The Science of History


Retired chairman and chief executive officer of the Lockheed Martin Corporation and former under secretary of the Army Norm Augustine says history and science go hand-in-hand.


Harmony Hunter: Hi, welcome to the podcast. I'm Harmony Hunter. Norm Augustine has had a long career in the engineering and aerospace industry. His is a résumé of success and leadership at some of the world's most respected public and private organizations, including stints at the Department of Defense, as Chief Operating Officer of the Martin Marietta Corporation, and as President of Lockheed Martin.

His expertise might seem far removed from the study of history, but lately Norm Augustine has been thinking that the two disciplines have more in common than you might suppose. Norm, thank you for being with us today.

Norm Augustine: Good to be here, Harmony. Thank you.

Harmony: You wrote a recent opinion piece talking about the importance of history education to the engineer's mind. Tell us a little bit more about that idea and how those two disciplines come together.

Norm: Well actually history and engineering have a lot in common. There are quite a few ways that there are linkages, but the most obvious one I think is that history deals a lot with cause and effect. It teaches critical thinking. And engineering deals with cause and effect and when you do something, what do you produce? It's the same sort of mental exercise, in many respects, that one goes through. But there are many other connections that one could cite.

When I think of the importance of history I always think of not one, but five things. One is that in a democracy we all get one vote and it's very important that people have some understanding of the history of our nation when they cast that vote.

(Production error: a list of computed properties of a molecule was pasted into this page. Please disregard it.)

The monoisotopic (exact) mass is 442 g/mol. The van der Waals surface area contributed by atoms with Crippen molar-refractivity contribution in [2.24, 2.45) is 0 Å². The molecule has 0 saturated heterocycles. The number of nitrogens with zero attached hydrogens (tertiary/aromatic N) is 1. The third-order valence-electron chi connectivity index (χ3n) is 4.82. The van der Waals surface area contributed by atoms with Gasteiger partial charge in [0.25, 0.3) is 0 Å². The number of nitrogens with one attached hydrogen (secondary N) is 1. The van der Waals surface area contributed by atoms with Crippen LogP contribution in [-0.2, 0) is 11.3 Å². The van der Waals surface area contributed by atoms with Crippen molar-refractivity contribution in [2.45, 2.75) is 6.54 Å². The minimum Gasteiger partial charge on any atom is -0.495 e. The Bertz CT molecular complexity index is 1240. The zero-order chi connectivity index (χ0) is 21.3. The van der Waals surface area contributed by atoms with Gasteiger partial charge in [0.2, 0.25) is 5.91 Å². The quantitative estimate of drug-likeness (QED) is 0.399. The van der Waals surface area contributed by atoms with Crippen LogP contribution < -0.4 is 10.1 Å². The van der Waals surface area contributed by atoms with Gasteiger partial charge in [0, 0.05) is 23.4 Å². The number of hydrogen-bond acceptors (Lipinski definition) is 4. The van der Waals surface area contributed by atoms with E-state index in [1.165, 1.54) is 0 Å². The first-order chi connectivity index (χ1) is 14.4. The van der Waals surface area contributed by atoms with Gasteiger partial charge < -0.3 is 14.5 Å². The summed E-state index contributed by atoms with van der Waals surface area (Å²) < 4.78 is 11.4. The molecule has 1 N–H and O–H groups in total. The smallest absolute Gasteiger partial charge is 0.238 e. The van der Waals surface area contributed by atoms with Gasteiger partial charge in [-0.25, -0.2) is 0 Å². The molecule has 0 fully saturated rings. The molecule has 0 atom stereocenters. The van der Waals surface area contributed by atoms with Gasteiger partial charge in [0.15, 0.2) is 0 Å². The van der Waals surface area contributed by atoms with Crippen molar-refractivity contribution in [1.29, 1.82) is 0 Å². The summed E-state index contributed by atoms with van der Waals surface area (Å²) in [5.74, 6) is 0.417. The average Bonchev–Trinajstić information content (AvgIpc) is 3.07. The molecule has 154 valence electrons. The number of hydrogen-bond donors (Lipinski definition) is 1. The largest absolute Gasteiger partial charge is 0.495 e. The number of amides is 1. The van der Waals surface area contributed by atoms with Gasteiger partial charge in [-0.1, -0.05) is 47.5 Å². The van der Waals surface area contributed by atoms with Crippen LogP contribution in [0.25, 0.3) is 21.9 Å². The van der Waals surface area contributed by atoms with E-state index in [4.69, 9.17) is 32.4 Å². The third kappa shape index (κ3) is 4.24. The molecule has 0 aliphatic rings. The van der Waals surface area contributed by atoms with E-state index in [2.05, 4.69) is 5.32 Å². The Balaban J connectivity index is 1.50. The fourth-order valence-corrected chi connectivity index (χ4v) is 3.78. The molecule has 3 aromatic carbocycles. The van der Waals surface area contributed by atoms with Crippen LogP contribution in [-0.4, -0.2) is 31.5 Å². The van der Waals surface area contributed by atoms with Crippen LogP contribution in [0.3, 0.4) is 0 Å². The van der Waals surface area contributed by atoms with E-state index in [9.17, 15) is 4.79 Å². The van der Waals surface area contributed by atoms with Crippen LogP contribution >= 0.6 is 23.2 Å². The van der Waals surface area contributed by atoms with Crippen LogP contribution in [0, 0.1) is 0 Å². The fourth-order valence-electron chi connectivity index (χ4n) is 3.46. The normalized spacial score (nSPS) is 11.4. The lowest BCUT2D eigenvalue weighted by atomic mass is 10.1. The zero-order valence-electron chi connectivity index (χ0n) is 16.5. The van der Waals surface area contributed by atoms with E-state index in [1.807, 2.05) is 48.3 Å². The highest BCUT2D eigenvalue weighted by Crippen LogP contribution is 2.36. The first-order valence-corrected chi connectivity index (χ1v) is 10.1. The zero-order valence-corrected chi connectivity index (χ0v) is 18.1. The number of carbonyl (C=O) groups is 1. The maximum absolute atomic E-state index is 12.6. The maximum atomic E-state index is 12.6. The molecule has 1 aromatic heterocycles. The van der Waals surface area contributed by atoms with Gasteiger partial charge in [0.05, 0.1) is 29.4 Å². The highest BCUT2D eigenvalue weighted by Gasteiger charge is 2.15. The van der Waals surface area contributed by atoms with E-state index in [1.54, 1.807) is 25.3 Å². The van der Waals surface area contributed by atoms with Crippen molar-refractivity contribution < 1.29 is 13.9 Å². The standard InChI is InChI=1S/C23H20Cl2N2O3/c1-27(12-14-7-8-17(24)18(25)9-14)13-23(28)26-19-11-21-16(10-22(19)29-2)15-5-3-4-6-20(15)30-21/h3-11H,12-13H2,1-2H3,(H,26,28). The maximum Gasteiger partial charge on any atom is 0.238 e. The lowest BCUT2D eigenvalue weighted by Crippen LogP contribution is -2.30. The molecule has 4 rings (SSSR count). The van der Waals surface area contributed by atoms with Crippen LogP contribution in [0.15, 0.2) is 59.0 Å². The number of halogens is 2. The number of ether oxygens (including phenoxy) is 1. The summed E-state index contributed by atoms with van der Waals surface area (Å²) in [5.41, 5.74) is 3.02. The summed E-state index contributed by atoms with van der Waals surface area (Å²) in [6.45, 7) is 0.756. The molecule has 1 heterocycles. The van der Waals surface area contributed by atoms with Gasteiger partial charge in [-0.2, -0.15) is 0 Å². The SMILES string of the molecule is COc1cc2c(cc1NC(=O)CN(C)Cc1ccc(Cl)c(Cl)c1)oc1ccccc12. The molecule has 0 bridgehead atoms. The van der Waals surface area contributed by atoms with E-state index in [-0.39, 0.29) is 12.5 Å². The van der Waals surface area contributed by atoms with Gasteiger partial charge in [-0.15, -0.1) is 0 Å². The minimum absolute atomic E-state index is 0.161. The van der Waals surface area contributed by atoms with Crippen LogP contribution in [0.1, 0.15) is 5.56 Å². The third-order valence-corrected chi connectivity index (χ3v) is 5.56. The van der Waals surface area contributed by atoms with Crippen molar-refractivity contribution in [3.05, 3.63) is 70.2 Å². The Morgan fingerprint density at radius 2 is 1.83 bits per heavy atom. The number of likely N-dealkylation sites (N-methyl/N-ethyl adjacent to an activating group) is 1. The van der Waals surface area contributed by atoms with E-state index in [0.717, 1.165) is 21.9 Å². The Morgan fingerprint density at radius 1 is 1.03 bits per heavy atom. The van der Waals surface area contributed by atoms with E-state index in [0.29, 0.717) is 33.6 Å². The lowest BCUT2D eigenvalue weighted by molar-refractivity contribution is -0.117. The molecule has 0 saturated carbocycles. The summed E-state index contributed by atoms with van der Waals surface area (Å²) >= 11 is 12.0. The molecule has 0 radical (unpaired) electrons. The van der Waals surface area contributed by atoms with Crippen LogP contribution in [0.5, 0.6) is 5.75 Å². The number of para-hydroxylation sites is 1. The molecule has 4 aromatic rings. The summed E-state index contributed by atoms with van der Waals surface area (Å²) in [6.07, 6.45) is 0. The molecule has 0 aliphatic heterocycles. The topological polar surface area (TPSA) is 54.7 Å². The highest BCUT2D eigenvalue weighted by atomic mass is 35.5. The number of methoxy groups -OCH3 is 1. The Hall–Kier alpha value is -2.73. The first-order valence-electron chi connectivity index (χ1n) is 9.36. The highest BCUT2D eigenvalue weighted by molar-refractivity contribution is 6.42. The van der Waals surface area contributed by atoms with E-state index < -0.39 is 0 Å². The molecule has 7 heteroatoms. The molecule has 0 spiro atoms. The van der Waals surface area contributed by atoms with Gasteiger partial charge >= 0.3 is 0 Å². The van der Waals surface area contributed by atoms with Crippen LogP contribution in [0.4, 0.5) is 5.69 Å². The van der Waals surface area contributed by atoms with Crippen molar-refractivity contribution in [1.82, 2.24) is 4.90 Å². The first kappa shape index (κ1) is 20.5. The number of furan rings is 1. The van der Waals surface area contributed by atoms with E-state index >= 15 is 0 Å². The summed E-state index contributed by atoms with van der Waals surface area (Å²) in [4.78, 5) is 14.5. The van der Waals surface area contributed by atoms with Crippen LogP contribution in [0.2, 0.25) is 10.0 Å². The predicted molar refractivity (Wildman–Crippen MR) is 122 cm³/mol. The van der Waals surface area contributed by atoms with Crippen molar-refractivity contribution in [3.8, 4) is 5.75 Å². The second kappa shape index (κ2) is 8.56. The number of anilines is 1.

Secondly, we live under a global world and if you don't understand the history of other worlds and you're an engineer -- engineering is a global enterprise today -- and you're abroad and you don't understand people's background, their prejudices, their history, you could make some terrible mistakes of an engineering nature: you design the wrong things.

I think thirdly is, I say it teaches critical thinking, history does.

Fourth, you know it's been said that history doesn't repeat itself, but it rhymes, and I really believe that's true. Why repeat errors that have been made in the past? Why not learn from the past?

Fifth, history's fun. I've learned to love history and that wasn't true when I was in high school I might say, but that's one of the sad things is I think about the way history is taught today.

Harmony: And this is something that you've noticed in your perspective both as a manager and in a practical way as an engineer; that in the way that we study outcomes and learn from failures that this can make people just more competent and more creative thinkers?

Norm: Yes, I think it's true that, you know, history's analytical. Engineering is analytical. If one is to be successful as a creator, which engineers tend to be, one, you have to have a pretty good understanding of what it is you want to create. But in many cases other people have tried and failed and you have to go back and say, "Why did they fail, what were the choices they had to make?"